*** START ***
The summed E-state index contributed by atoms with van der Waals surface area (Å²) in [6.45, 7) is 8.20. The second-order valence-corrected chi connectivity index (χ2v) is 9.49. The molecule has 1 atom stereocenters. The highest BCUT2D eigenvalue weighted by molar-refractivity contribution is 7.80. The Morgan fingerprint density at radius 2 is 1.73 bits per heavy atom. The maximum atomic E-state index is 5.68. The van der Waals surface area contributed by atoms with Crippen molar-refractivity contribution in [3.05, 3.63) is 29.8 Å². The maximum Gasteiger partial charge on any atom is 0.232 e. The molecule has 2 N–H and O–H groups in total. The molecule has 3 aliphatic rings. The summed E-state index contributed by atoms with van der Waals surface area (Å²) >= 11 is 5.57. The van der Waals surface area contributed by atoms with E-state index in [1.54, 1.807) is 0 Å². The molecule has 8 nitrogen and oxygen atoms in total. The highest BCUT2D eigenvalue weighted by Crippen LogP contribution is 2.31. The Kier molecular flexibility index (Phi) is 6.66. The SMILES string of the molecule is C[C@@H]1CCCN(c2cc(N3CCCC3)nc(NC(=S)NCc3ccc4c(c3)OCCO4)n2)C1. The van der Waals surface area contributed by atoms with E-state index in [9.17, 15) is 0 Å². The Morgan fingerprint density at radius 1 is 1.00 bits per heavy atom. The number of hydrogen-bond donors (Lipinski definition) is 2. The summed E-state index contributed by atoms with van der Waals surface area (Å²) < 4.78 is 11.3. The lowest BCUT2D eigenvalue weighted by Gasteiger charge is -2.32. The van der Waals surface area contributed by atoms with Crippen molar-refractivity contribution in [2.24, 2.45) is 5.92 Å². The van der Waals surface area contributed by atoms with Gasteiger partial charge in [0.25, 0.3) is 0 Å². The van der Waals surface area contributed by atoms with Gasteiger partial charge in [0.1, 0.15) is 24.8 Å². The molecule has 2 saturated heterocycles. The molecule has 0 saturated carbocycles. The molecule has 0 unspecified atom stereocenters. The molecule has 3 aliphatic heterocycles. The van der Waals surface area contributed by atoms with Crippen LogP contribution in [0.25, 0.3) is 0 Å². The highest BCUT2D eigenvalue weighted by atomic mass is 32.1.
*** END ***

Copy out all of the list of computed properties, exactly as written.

The summed E-state index contributed by atoms with van der Waals surface area (Å²) in [6.45, 7) is 8.20. The second-order valence-corrected chi connectivity index (χ2v) is 9.49. The molecule has 1 atom stereocenters. The highest BCUT2D eigenvalue weighted by molar-refractivity contribution is 7.80. The Morgan fingerprint density at radius 2 is 1.73 bits per heavy atom. The maximum atomic E-state index is 5.68. The van der Waals surface area contributed by atoms with Crippen molar-refractivity contribution in [3.05, 3.63) is 29.8 Å². The maximum Gasteiger partial charge on any atom is 0.232 e. The molecule has 2 N–H and O–H groups in total. The molecule has 3 aliphatic rings. The summed E-state index contributed by atoms with van der Waals surface area (Å²) >= 11 is 5.57. The van der Waals surface area contributed by atoms with E-state index in [1.54, 1.807) is 0 Å². The molecule has 8 nitrogen and oxygen atoms in total. The highest BCUT2D eigenvalue weighted by Crippen LogP contribution is 2.31. The Kier molecular flexibility index (Phi) is 6.66. The SMILES string of the molecule is C[C@@H]1CCCN(c2cc(N3CCCC3)nc(NC(=S)NCc3ccc4c(c3)OCCO4)n2)C1. The van der Waals surface area contributed by atoms with E-state index in [9.17, 15) is 0 Å². The Morgan fingerprint density at radius 1 is 1.00 bits per heavy atom. The number of hydrogen-bond donors (Lipinski definition) is 2. The summed E-state index contributed by atoms with van der Waals surface area (Å²) < 4.78 is 11.3. The lowest BCUT2D eigenvalue weighted by Gasteiger charge is -2.32. The van der Waals surface area contributed by atoms with Crippen molar-refractivity contribution in [2.24, 2.45) is 5.92 Å². The van der Waals surface area contributed by atoms with Gasteiger partial charge in [0.25, 0.3) is 0 Å². The van der Waals surface area contributed by atoms with Gasteiger partial charge in [0.1, 0.15) is 24.8 Å². The molecule has 2 saturated heterocycles. The molecule has 0 saturated carbocycles. The molecule has 0 unspecified atom stereocenters. The molecule has 3 aliphatic heterocycles. The van der Waals surface area contributed by atoms with Crippen LogP contribution in [0.25, 0.3) is 0 Å². The highest BCUT2D eigenvalue weighted by atomic mass is 32.1.